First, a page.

Wednesday, August 19, 2015

Not Here to Save the World

I never wanted to be Superman.

When my younger brothers tied blankets around their shoulders as capes, I cradled my stuffed animals and covered them with Band-Aids, saved plastic dinosaurs from hurricanes, set up Barbie orphanages that would empty into perfect doll families.

I was never Superman or Wonder Woman, but that is not to say I craved no glory.

When I was young, I read biographies of missionaries and heroes: Florence Nightingale, Gladys Aylward, Hudson Taylor, Adoniram Judson. They seemed good as I wanted to be good. They seemed remembered as I wanted to be remembered.

I carried these desires into adulthood. While my siblings would tell you I faltered at times in kindness or selflessness, I made human flourishing my passion and my field of study.

I learned of injustices – from the plight of stateless refugees to the ritual lawlessness of some of the world’s most powerful – and my heart swelled with the assurance of those in the right. It was easy to become a champion of already-popular causes. It felt natural to put the convictions of others on my lips.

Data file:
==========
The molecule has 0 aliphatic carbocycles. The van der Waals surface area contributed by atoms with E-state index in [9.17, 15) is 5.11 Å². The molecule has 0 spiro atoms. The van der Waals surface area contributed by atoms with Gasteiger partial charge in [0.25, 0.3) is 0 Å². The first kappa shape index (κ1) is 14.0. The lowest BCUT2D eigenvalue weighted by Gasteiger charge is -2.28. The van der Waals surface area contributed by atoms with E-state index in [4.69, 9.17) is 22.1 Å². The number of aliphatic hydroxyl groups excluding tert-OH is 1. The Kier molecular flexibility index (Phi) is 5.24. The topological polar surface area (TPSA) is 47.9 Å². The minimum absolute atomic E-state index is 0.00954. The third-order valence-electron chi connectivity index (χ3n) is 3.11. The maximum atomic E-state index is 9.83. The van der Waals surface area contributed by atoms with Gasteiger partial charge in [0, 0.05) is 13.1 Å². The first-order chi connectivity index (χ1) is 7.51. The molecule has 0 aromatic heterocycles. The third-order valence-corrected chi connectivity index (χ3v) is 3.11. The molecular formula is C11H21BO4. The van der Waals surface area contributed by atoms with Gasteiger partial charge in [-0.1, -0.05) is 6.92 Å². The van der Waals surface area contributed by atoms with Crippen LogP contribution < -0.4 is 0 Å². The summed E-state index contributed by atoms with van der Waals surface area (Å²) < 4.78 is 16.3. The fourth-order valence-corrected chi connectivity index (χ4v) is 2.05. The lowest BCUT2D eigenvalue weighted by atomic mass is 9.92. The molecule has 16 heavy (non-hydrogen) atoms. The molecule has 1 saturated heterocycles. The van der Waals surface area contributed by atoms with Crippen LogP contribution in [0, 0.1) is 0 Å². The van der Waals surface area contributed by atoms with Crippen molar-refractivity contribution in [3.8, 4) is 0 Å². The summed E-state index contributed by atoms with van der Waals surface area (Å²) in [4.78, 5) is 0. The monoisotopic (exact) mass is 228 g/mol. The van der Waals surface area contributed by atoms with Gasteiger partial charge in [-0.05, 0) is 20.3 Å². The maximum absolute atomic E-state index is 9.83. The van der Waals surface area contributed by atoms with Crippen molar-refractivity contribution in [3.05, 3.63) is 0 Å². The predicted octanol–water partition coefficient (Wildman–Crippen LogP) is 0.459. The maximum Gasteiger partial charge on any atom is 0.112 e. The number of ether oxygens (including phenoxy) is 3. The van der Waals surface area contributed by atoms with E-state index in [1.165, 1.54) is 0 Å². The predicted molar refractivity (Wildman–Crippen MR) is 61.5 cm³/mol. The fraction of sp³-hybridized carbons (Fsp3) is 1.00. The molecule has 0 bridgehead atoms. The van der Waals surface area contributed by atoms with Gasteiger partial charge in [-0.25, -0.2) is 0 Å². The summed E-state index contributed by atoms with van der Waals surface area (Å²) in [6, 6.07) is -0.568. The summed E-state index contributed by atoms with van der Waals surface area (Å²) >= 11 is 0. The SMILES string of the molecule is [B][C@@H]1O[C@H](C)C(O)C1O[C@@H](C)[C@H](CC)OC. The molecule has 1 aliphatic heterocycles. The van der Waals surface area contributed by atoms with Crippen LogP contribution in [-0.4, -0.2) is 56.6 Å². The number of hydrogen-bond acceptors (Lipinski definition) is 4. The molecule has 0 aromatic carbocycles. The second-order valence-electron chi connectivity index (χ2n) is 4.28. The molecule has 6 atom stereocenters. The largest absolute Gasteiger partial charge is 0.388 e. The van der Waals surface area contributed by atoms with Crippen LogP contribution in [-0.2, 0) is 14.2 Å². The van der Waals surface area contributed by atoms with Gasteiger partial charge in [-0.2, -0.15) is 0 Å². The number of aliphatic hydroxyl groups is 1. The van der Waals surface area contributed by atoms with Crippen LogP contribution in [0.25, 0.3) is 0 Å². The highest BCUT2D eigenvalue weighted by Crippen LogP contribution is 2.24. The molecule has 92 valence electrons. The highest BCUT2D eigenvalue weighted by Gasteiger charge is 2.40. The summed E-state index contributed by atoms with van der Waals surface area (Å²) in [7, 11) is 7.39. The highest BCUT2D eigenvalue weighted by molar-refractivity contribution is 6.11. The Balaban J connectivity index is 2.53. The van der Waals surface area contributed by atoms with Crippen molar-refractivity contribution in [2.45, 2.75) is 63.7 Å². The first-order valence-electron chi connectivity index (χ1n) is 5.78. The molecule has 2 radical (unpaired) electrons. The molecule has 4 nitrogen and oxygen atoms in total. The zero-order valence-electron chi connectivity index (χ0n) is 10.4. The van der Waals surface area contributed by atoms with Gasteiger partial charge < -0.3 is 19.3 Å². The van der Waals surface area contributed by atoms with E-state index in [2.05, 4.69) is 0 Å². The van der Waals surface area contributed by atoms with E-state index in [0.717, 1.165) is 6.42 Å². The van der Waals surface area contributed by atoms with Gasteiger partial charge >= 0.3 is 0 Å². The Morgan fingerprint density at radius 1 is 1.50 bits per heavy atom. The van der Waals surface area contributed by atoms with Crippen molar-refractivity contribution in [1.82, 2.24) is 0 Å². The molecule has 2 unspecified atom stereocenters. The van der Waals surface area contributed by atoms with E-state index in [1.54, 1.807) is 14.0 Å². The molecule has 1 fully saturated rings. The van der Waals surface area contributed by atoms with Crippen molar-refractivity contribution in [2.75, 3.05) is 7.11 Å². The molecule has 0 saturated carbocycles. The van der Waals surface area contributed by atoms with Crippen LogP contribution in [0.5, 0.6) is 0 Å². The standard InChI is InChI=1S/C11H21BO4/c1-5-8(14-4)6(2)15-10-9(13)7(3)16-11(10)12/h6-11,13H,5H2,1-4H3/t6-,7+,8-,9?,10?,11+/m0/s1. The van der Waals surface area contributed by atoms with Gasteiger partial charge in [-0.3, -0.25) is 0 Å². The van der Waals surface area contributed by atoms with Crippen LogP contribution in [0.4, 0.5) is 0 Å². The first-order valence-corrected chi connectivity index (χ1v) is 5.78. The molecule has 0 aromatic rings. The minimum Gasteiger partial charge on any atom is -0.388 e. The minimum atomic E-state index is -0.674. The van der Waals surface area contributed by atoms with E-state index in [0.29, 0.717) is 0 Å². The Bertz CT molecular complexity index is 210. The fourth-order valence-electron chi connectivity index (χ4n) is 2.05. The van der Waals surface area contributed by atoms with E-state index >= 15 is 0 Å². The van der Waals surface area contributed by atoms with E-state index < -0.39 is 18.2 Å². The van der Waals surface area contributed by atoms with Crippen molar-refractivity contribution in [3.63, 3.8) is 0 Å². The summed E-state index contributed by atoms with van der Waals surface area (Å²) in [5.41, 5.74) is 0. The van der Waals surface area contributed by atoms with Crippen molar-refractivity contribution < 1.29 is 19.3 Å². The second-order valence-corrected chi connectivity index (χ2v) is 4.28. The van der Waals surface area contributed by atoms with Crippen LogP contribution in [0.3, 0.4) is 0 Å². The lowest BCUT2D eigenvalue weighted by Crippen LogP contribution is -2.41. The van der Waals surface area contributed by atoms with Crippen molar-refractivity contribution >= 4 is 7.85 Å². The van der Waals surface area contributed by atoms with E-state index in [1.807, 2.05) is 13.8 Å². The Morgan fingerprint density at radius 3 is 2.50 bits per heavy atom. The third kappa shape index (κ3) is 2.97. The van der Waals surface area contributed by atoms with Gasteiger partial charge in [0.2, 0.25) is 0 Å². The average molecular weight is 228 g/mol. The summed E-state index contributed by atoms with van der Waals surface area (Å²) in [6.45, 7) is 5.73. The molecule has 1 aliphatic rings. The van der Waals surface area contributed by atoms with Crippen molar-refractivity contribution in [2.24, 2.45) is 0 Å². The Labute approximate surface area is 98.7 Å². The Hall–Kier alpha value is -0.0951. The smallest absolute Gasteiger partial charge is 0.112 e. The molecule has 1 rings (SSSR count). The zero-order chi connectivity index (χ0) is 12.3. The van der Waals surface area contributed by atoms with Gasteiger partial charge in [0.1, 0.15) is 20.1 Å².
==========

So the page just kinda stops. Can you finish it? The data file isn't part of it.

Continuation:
I was no Superman, but, I thought, I could still save the world.

Now newly graduated and heading off to work in a country that isn’t my own, I reel from the perfume of praise. “You’re a good person,” someone tells me, “They’re lucky to have you,” adds another. For a moment I believe them, swell with pride at my abilities and inclinations.

This desire to be a hero is a compelling idol because its motives seems so pure. Yet the more I learn and the older I grow, I become convinced – I am not here to save the world. I am here only to live faithfully in it.

The difference between these two roles is the difference between that of the savior and that of the servant. I am a servant, not a savior, a “worker, not a master builder,” and I serve a God who saves through his very servanthood.

This means what I have always known – I am no Superman. No special powers distinguish me, no calling sets me above and apart. This marks a path of humility in the place of glory, and derision, at times, in the place of praise.

The path to a better world is not quick, nor is it easy, exciting, or even always rewarding. It is a path of unpopular opinion (“we are fools for Christ”) and dogged endurance. This is the only path forward – the only change more meaningful than the flashiness of superheroes who leave cities rubbled in their wake.

I am not here to save the world, but I am here to be a part of it. With humility and diligence, I give myself over to the task.  

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